Price County bull moose released from utility wire
DNR wildlife biologists and game wardens set free an adult bull moose in Price County on Sept. 24 with the help of USDA Wildlife Services and Canadian National railroad personnel.
A Canadian National train crew saw a bull moose with copper utility wire wrapped around its antlers alongside railroad tracks east of Phillips on Sept. 24. The wire was still attached to an old utility pole that the moose had broken off. The pole was acting as a drag and prevented the bull from moving freely any distance.
The crew called the DNR’s toll free customer service line. That information was transferred to the DNR’s law enforcement tip line. Wildlife biologists Pat Berenger, of the Park Falls office, and Scott Roepke, of Black River Falls, and game wardens Joe Paul, of Phillips, and Dan Michels, of Park Falls, were given about a one-mile ride down the tracks on Canadian National equipment by the rail crew to reach the moose. A USDA Wildlife Services employeed was also along. Roepke is one of three persons in the state trained to use the chemical that could safely immobilize such a large animal.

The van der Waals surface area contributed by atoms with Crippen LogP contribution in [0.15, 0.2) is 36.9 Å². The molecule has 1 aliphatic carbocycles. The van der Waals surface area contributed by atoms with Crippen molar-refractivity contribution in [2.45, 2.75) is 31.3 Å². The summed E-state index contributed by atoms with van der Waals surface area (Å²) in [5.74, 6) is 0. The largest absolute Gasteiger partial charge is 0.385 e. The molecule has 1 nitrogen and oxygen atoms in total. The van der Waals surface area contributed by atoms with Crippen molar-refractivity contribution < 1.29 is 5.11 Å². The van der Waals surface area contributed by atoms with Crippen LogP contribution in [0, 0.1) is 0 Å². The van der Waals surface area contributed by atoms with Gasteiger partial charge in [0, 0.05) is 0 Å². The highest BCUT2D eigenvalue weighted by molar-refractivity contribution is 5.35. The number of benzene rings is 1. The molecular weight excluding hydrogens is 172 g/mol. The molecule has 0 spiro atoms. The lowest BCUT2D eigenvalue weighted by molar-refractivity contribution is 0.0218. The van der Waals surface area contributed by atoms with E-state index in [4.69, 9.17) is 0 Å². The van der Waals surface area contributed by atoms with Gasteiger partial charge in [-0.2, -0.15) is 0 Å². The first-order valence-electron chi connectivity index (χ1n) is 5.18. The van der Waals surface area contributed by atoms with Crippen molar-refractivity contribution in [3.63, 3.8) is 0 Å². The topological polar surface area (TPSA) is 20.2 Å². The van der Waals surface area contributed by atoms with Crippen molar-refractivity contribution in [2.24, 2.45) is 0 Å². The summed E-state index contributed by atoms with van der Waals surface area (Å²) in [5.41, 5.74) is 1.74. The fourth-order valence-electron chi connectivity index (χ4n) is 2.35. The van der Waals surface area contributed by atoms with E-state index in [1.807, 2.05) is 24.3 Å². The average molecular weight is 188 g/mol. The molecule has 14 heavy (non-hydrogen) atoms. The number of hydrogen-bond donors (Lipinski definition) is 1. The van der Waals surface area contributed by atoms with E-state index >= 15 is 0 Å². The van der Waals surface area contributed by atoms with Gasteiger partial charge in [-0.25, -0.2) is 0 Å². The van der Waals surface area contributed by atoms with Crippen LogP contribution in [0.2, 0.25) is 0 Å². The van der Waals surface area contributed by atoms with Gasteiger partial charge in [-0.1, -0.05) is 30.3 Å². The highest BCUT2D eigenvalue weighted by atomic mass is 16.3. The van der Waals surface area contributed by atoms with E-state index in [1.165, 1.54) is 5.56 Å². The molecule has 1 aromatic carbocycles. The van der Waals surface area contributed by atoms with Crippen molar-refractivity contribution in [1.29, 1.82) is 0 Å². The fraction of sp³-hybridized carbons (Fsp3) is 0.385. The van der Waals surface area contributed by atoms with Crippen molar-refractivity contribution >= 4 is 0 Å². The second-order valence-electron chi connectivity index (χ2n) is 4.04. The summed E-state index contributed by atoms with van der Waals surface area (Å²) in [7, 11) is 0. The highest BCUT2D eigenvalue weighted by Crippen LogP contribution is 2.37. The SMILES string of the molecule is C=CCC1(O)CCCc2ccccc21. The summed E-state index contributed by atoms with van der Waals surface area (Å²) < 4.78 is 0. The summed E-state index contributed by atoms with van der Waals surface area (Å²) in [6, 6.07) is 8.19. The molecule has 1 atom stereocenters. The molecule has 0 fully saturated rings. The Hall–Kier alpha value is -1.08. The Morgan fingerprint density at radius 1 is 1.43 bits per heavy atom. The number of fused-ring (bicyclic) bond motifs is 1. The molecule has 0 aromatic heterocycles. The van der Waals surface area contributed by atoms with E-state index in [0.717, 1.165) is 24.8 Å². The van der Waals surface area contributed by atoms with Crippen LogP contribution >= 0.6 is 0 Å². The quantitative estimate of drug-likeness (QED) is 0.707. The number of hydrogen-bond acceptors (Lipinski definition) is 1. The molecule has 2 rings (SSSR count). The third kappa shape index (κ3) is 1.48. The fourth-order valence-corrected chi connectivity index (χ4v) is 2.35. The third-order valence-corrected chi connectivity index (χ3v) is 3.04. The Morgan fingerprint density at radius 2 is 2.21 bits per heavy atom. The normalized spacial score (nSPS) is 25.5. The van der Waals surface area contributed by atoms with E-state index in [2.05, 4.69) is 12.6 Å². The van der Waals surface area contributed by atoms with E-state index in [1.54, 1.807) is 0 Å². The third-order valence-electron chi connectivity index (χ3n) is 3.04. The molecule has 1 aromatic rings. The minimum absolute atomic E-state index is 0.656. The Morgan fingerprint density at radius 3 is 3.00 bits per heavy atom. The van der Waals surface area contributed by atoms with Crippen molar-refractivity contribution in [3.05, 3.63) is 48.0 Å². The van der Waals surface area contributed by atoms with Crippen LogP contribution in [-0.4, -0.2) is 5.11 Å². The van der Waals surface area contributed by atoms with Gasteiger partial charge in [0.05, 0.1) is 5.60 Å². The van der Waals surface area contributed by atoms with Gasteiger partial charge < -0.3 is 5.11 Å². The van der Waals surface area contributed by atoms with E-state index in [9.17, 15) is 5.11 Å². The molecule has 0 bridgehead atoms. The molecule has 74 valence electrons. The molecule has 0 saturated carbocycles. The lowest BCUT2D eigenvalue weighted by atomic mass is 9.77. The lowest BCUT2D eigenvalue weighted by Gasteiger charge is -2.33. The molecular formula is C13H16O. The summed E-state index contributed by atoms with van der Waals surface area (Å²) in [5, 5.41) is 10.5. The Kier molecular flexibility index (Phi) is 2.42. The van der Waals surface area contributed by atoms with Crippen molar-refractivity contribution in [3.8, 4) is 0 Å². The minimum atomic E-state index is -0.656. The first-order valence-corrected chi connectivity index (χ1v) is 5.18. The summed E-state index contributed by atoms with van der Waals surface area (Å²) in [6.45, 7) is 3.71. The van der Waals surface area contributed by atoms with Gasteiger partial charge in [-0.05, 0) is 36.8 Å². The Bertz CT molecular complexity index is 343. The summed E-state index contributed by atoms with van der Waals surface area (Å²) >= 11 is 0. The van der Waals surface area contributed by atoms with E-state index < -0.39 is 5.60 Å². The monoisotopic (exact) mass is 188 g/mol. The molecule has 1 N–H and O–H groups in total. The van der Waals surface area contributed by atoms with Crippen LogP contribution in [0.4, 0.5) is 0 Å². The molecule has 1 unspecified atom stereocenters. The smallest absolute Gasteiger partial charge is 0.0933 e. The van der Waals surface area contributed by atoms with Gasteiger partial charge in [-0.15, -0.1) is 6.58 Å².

Bergenger lured the moose out of cover far enough for Roepke to get a dart into the moose. It went down in about 12 minutes. The crew went in with bolt cutters to remove the wire. Roepke applied the reversal drug and the moose recovered in less than 15 minutes. It walked away.
The moose had been seen several times in the Phillips area prior to it getting wrapped up in the wire. Berenger had received reports of the bull carring a 50- to 60-inch rack. He said it was an adult bull weighing 600 to 700 pounds, but said the rack was not 50 inches wide.
“There could have been 100 things that went wrong, but everything went very well,” he said.
Reliable bull moose sightings have also been reported in Vilas County and Shawano County in the past week.
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